The etf connect website has VNQ yield around 6.5%. Is that right? I am almost nearing a buying point for some VNQ as a long term hold in my IRA. I am looking for DRIP candidate. Possibly, the VNQ yield could vary with its component REIT dividends? I am aware of a principal loss on VNQ but as long as the yield stays at an attractive rate, the long term income stream looks OK. Plus, I want to incorporate some real estate into my portfolio, and doing it via an ETF like VNQ seems less anxiety ridden than trying to finance a house by a longshot.
This ETF paid me $3161 of income on an $80k investment for 2007. Currently the value is $68k, though it has gone down a lot more since my initial purchase and has just recently started to come back up.
The 1099s showed this break-down for tax purposes:
Total ordinary divs: $1951.68
qualified: $5.26 (no kidding)
Cap Gains dist: $607.38
unrecap 1250 gains: $7.91
non-dividend distributions: $589.53
Some of these categories seem weird because I converted from the REIT mutual fund to the ETF early after the first distribution.
All said it is the worst investment I have made to date. There is virtually no tax advantage and its hideously volatile. With my tax situation, I wish I had put the same money into VCAIX, the California state tax exempt bond. Since I can stay put, I am in a wait and see position. When the value comes up a little more I will sell and put it into VCAIX, then eventually build into VCADX (the lower fee admiral version).
Note: there is a brokerage fee for reinvestment with ETFs which in my mind makes them unattractive for automatic reinvestment.
May I respectfully urge you to reconsider, for your own sake. REITs have been beaten up pretty badly, and you bought at the exact wrong time it seems. Those bad losses make you want to look for an exit point, which usually turns out to be the exact wrong time to sell. I made the same mistake with gold and oil. The better approach is to average down by buying the dips. Real estate will come back, and so will REITS. As to Muni's, they're ok, I have a good amt. in that asset class. But over the long run, REITs will get you 8 to 12%, while Munis will only get you about 5-6% (taxable equivalent). Again over the long haul, you'll be leaving a lot of money on the table.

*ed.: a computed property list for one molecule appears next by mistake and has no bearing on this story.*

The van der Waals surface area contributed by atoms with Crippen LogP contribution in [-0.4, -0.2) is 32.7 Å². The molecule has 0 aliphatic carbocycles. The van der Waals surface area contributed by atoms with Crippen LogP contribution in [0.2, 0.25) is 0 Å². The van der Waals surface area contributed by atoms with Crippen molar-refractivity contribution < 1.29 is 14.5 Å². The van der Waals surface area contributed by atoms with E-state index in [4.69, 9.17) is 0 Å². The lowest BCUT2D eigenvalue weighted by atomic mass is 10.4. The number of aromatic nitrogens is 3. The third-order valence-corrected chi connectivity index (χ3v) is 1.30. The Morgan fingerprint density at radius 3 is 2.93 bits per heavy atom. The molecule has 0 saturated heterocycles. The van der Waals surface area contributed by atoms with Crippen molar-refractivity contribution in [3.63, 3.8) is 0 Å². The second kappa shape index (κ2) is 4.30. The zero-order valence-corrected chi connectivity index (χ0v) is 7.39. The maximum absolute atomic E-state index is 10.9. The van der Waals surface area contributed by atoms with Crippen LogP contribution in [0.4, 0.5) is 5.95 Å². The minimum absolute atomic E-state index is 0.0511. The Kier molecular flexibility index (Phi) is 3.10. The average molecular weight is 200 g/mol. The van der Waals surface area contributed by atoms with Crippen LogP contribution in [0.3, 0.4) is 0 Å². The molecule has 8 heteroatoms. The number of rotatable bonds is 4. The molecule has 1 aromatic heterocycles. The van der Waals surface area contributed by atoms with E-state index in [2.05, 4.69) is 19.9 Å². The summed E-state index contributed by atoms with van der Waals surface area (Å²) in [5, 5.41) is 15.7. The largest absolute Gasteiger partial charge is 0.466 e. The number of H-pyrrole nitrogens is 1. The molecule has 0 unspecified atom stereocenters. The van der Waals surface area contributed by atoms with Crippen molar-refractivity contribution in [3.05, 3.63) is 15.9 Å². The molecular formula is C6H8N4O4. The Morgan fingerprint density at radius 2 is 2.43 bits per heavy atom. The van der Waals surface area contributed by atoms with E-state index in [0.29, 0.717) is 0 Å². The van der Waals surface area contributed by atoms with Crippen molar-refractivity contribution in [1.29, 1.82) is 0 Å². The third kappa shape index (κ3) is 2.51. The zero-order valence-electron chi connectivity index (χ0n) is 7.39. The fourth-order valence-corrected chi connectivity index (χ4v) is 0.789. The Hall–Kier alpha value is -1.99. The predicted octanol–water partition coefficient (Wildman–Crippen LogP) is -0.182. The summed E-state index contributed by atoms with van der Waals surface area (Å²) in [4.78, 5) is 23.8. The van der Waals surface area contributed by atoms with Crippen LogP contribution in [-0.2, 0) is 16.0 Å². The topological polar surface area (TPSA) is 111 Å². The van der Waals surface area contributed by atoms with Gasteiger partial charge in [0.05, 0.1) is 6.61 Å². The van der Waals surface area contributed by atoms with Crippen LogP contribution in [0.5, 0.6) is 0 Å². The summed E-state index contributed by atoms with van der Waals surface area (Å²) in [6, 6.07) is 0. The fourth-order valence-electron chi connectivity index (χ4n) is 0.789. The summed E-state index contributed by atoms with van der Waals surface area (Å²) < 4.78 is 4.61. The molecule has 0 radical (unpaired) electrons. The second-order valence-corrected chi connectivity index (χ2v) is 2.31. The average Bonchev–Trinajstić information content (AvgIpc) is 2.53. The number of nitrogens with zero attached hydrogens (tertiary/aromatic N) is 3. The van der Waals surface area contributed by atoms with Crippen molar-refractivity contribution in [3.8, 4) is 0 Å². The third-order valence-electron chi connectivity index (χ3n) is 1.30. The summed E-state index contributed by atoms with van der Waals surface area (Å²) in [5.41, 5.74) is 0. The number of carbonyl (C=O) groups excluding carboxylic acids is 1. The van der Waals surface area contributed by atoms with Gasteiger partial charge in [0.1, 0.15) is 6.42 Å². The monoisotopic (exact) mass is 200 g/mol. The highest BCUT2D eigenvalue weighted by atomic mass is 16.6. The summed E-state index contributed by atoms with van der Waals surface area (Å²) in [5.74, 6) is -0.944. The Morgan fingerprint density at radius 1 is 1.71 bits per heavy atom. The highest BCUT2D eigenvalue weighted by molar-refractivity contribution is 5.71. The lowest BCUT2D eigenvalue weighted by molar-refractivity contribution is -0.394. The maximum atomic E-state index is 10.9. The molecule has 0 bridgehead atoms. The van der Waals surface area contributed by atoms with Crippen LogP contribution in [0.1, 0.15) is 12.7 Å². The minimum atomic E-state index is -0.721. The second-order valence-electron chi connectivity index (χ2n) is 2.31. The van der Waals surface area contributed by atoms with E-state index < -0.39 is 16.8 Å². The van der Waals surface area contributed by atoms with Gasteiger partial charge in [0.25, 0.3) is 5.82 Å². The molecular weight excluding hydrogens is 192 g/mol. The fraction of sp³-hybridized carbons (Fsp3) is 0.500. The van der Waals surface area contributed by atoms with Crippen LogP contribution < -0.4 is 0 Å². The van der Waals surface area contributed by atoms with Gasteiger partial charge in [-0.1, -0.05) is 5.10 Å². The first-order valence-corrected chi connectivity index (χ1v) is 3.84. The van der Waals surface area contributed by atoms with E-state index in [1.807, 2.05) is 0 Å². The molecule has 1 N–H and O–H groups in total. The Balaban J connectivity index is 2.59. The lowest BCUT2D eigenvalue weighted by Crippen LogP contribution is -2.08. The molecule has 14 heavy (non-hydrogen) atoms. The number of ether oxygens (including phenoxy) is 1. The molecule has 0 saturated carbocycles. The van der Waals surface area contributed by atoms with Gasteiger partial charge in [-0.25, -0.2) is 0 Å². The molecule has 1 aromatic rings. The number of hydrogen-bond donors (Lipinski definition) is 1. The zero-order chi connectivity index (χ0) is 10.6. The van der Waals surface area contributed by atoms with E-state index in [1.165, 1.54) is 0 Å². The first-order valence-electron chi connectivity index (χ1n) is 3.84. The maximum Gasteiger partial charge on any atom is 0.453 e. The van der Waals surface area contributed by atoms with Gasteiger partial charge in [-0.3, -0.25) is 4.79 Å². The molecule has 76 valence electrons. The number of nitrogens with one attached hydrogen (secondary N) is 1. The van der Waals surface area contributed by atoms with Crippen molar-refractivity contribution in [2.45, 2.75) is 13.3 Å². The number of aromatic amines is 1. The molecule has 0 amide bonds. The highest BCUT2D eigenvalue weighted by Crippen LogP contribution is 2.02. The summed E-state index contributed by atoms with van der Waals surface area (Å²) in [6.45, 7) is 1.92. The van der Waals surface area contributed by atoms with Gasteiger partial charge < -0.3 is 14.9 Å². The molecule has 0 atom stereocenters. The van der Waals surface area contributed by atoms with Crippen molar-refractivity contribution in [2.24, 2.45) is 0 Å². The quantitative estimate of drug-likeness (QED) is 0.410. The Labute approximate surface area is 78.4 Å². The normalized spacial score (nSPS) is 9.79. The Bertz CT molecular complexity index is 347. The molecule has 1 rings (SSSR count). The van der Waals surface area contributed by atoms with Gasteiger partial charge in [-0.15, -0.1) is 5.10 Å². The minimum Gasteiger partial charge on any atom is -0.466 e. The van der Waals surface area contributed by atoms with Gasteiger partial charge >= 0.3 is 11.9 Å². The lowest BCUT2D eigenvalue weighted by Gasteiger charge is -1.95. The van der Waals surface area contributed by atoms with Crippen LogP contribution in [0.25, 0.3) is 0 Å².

This is from Vanguard's web site:
"The Vanguard® REIT Index Fund pays quarterly distributions consisting of dividend income, return of capital, and capital gains. However, the tax characteristics of these distributions cannot be determined until after the end of the year since the REITs in which the fund invests do not designate the composition (i.e., dividend income, return of capital, and capital gains) of their payments until the new calendar year.
"Since Vanguard cannot know the taxability of the portfolio's distributions during the year, unadjusted and adjusted effective yields are calculated.
"The current unadjusted effective yield is 4.83% as of 12/31/2007, which includes the entire distribution (dividend income, as well as return of capital and capital gain).
"The current adjusted effective yield is 4.44% as of 12/31/2007, which is the unadjusted yield reduced by an estimated return of capital. The estimated return of capital, based on the average weighted return of capital of all the REITs on the Morgan Stanley REIT Index, for the past 2 calendar years is 10.65% in 2006 and 5.70% in 2005.
"Please remember that the yield is calculated monthly like other stock funds and that Vanguard is not quoting a 30-day SEC yield."
I went back and checked my dividends on VNQ for the last year. It's running about 5%, on average. Of course, the dividend is nice, but return OF capital is not as good as return ON capital, if you get my drift. I began to nibble at VNQ when REITs first began to swoon, then recently increased my position three-fold (before the recent rate cut). If you are investing (??????) in the stock market to garner a down payment, might I suggest a passbook savings account as an alternative. Playing the market is not for the faint of heart, nor for those seeking to build a down payment.
The market is fun, if you are playing with money you can afford to lose. They don't call it a casino fer nuttin.
If you really want to bet on housing, by the way, buy XHB, the homebuilder ETF. While the low may have already been reached a few days ago, it's still relatively cheap. I piled on XHB at the same time I piled on VNQ. Buy when others are in hate. It works like a charm, if you have patience.
Good luck, and
Happy House hunting
Thanks for the reply. The idea was to get some real estate exposure in my investments via ETFs rather than financing a position with a rental property. I am not looking for a down payment actually. I am fine where I live. The home builder ETFs and finance sector ones I am keeping an eye on. The ITB fund is doing well today. I think though, we will have a horse race these next months. My opinion is alot investors/mom/pop/401K folks got spooked by the market selling down since autumn and are itching to sell at an other market top. Just my opinion. I am staying short in this market with a few ultra short ETFs too. I really think that we will see major volatility until some kind of capitulation happens.